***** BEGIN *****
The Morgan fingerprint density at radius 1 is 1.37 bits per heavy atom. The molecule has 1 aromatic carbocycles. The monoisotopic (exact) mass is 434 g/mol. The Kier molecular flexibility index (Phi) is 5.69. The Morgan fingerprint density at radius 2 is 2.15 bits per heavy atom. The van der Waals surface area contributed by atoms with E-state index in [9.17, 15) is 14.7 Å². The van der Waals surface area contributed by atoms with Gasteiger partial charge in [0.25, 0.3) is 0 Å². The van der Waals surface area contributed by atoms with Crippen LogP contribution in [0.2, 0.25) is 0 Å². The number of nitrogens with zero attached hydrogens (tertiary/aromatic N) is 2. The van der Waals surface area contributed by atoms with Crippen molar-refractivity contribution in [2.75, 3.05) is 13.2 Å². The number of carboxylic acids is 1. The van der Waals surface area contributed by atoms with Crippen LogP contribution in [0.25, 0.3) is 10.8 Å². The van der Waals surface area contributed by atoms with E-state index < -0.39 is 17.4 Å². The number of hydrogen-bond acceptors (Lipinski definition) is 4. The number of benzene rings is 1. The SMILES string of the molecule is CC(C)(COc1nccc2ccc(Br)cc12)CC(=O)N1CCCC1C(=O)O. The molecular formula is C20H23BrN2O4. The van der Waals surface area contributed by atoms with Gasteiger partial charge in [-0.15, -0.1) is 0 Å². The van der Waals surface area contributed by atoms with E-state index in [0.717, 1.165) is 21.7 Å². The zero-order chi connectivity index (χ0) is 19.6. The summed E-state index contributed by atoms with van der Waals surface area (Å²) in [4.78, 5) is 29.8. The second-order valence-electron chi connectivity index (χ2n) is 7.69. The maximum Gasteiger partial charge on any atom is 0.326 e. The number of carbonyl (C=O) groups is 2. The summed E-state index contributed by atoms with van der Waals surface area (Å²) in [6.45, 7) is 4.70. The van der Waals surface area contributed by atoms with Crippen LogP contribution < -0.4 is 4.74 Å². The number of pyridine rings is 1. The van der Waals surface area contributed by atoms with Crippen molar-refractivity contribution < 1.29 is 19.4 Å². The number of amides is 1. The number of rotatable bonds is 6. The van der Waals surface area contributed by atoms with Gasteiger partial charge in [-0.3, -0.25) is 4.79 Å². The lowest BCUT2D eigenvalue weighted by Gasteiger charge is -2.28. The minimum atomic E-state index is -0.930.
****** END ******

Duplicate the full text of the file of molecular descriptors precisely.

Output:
The Morgan fingerprint density at radius 1 is 1.37 bits per heavy atom. The molecule has 1 aromatic carbocycles. The monoisotopic (exact) mass is 434 g/mol. The Kier molecular flexibility index (Phi) is 5.69. The Morgan fingerprint density at radius 2 is 2.15 bits per heavy atom. The van der Waals surface area contributed by atoms with E-state index in [9.17, 15) is 14.7 Å². The van der Waals surface area contributed by atoms with Gasteiger partial charge in [0.25, 0.3) is 0 Å². The van der Waals surface area contributed by atoms with Crippen LogP contribution in [0.2, 0.25) is 0 Å². The number of nitrogens with zero attached hydrogens (tertiary/aromatic N) is 2. The van der Waals surface area contributed by atoms with Crippen molar-refractivity contribution in [2.75, 3.05) is 13.2 Å². The number of carboxylic acids is 1. The van der Waals surface area contributed by atoms with Crippen LogP contribution in [0.25, 0.3) is 10.8 Å². The van der Waals surface area contributed by atoms with E-state index < -0.39 is 17.4 Å². The number of hydrogen-bond acceptors (Lipinski definition) is 4. The number of benzene rings is 1. The SMILES string of the molecule is CC(C)(COc1nccc2ccc(Br)cc12)CC(=O)N1CCCC1C(=O)O. The molecular formula is C20H23BrN2O4. The van der Waals surface area contributed by atoms with Gasteiger partial charge in [-0.15, -0.1) is 0 Å². The van der Waals surface area contributed by atoms with E-state index in [0.717, 1.165) is 21.7 Å². The zero-order chi connectivity index (χ0) is 19.6. The summed E-state index contributed by atoms with van der Waals surface area (Å²) in [4.78, 5) is 29.8. The second-order valence-electron chi connectivity index (χ2n) is 7.69. The maximum Gasteiger partial charge on any atom is 0.326 e. The number of carbonyl (C=O) groups is 2. The summed E-state index contributed by atoms with van der Waals surface area (Å²) in [6.45, 7) is 4.70. The van der Waals surface area contributed by atoms with Crippen LogP contribution < -0.4 is 4.74 Å². The number of pyridine rings is 1. The van der Waals surface area contributed by atoms with Crippen molar-refractivity contribution < 1.29 is 19.4 Å². The number of amides is 1. The number of rotatable bonds is 6. The van der Waals surface area contributed by atoms with Gasteiger partial charge in [-0.3, -0.25) is 4.79 Å². The lowest BCUT2D eigenvalue weighted by Gasteiger charge is -2.28. The minimum atomic E-state index is -0.930.